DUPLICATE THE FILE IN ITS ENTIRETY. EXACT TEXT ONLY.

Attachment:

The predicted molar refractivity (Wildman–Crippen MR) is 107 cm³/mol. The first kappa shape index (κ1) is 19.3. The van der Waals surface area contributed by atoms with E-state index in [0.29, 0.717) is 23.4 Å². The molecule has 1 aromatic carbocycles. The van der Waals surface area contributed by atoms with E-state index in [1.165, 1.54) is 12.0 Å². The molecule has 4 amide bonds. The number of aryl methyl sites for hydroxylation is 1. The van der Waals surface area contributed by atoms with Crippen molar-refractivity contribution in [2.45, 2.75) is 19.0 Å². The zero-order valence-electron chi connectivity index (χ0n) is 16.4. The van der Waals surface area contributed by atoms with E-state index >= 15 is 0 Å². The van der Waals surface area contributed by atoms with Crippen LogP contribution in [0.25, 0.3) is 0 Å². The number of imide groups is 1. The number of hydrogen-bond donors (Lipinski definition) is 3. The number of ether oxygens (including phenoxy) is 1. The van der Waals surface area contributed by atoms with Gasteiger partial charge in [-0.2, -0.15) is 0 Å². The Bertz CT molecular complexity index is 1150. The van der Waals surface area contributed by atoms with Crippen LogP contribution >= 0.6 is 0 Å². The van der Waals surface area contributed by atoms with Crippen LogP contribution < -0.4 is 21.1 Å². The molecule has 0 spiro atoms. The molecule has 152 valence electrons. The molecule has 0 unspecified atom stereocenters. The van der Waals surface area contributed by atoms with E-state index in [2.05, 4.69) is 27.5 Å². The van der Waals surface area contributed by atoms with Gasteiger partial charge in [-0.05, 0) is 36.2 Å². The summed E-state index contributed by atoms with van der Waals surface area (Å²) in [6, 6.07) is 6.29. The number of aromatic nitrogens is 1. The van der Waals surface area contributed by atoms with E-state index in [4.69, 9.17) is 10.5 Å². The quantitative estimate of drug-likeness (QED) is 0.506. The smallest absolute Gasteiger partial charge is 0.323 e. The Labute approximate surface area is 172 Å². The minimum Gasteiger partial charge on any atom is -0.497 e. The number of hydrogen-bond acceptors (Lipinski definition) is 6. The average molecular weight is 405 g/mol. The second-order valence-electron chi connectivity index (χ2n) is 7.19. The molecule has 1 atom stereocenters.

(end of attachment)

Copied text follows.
The predicted molar refractivity (Wildman–Crippen MR) is 107 cm³/mol. The first kappa shape index (κ1) is 19.3. The van der Waals surface area contributed by atoms with E-state index in [0.29, 0.717) is 23.4 Å². The molecule has 1 aromatic carbocycles. The van der Waals surface area contributed by atoms with E-state index in [1.165, 1.54) is 12.0 Å². The molecule has 4 amide bonds. The number of aryl methyl sites for hydroxylation is 1. The van der Waals surface area contributed by atoms with Crippen molar-refractivity contribution in [2.45, 2.75) is 19.0 Å². The zero-order valence-electron chi connectivity index (χ0n) is 16.4. The van der Waals surface area contributed by atoms with E-state index >= 15 is 0 Å². The van der Waals surface area contributed by atoms with Crippen LogP contribution in [0.25, 0.3) is 0 Å². The number of imide groups is 1. The number of hydrogen-bond donors (Lipinski definition) is 3. The number of ether oxygens (including phenoxy) is 1. The van der Waals surface area contributed by atoms with Gasteiger partial charge in [-0.2, -0.15) is 0 Å². The Bertz CT molecular complexity index is 1150. The van der Waals surface area contributed by atoms with Crippen LogP contribution >= 0.6 is 0 Å². The van der Waals surface area contributed by atoms with Crippen LogP contribution < -0.4 is 21.1 Å². The molecule has 0 spiro atoms. The molecule has 152 valence electrons. The molecule has 0 unspecified atom stereocenters. The van der Waals surface area contributed by atoms with E-state index in [2.05, 4.69) is 27.5 Å². The van der Waals surface area contributed by atoms with Gasteiger partial charge in [-0.05, 0) is 36.2 Å². The summed E-state index contributed by atoms with van der Waals surface area (Å²) in [6, 6.07) is 6.29. The number of aromatic nitrogens is 1. The van der Waals surface area contributed by atoms with E-state index in [4.69, 9.17) is 10.5 Å². The quantitative estimate of drug-likeness (QED) is 0.506. The smallest absolute Gasteiger partial charge is 0.323 e. The Labute approximate surface area is 172 Å². The minimum Gasteiger partial charge on any atom is -0.497 e. The number of hydrogen-bond acceptors (Lipinski definition) is 6. The average molecular weight is 405 g/mol. The second-order valence-electron chi connectivity index (χ2n) is 7.19. The molecule has 1 atom stereocenters.